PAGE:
Finding themselves trapped in the past, the crew of escapee Thunderbolts (including Fixer and Moonstone) comes face-to-face with The Invaders as they attempt to rescue the captured Human Torch from none other than the original Baron Zemo.
After a few months of slow build-up, the story of Fixer and his B-Team of “Underbolts” has finally come to the boil, and the pay-off -- as you would expect of Parker -- is a satisfying one. For better or worse, "Thunderbolts" has been rather grim in tone since Warren Ellis took it over some years ago, so it’s good to see Parker taking the team in a slightly more whimsical direction, one exemplified by ideas like Moonstone and Satana’s 1940s-inspired costume and Hyde’s particular brand of Victorian brutishness, none of which could really have existed as part of the Warren Ellis/Andy Diggle era. This is, after all, the Marvel Universe, and there’s only so far psychopathic realism can take you.
Since the team is dealing with time travel, Parker keeps the stakes high through the use of the original Baron Zemo. After all, his son created the team, so there’s good reason for the team members to worry that their presence in the past might cause ripples which prevent that. Although The Invaders steal a little focus, Parker still finds time for the book’s subplots to tick along nicely. It’s not clear what’s happening to the Man-Thing, but it is intriguing trying to guess.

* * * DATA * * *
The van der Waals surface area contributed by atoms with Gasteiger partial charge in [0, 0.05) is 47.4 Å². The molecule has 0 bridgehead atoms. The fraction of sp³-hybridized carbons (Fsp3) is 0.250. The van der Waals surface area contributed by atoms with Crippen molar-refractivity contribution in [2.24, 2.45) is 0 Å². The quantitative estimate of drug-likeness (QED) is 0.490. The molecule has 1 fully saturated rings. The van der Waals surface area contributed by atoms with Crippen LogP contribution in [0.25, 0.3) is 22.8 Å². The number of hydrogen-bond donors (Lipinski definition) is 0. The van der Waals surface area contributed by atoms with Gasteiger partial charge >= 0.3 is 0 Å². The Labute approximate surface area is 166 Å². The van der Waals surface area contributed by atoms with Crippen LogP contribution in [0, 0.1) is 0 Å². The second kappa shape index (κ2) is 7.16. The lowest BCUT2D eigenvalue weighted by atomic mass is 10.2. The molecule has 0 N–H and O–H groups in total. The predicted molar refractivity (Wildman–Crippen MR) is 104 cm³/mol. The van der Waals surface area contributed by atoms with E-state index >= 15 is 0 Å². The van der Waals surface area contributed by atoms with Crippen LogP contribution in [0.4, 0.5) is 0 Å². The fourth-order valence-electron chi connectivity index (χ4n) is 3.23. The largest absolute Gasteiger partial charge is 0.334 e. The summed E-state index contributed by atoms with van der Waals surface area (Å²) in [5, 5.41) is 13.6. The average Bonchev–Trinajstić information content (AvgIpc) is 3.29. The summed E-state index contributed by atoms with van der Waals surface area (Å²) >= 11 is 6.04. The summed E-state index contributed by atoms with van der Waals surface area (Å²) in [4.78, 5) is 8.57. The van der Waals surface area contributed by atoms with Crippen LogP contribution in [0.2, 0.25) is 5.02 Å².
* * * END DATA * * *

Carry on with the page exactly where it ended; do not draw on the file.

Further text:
The most interesting gear change for the book is that the cast has almost entirely changed from the previous storyline. The fluid focus of “Thunderbolts” has always been one of the book’s hallmarks, and while we can be sure we’ll see Songbird, MACH V et al. again, there’s nothing wrong with spending a little time away from them, especially if the growth is organic.
There are things that seem a little off about Parker’s characterization, however. Although largely made up of unrepentant villains (at least in this instance), the book’s cast show little inclination towards villainy. Arguably, it’s because Parker is writing them as well aware of the dire situation they’re in, but at the same time there’s none of the powerplay or self-interest that you might expect.
And while we’re on the subject of the book’s flaws: it’s been over year since Gunna/Troll’s first appearance and we’re no closer to finding out what she’s doing in the cast, let alone understanding her as a character. Surely, the time has come to either give her the spotlight so we can understand her, or wrap her storyline up?
Despite such complaints, “Thunderbolts” remains a very high quality team book with fantastic art, enjoyable writing and a wide variety of characters. Universe-spanning in the best way, and highly recommended.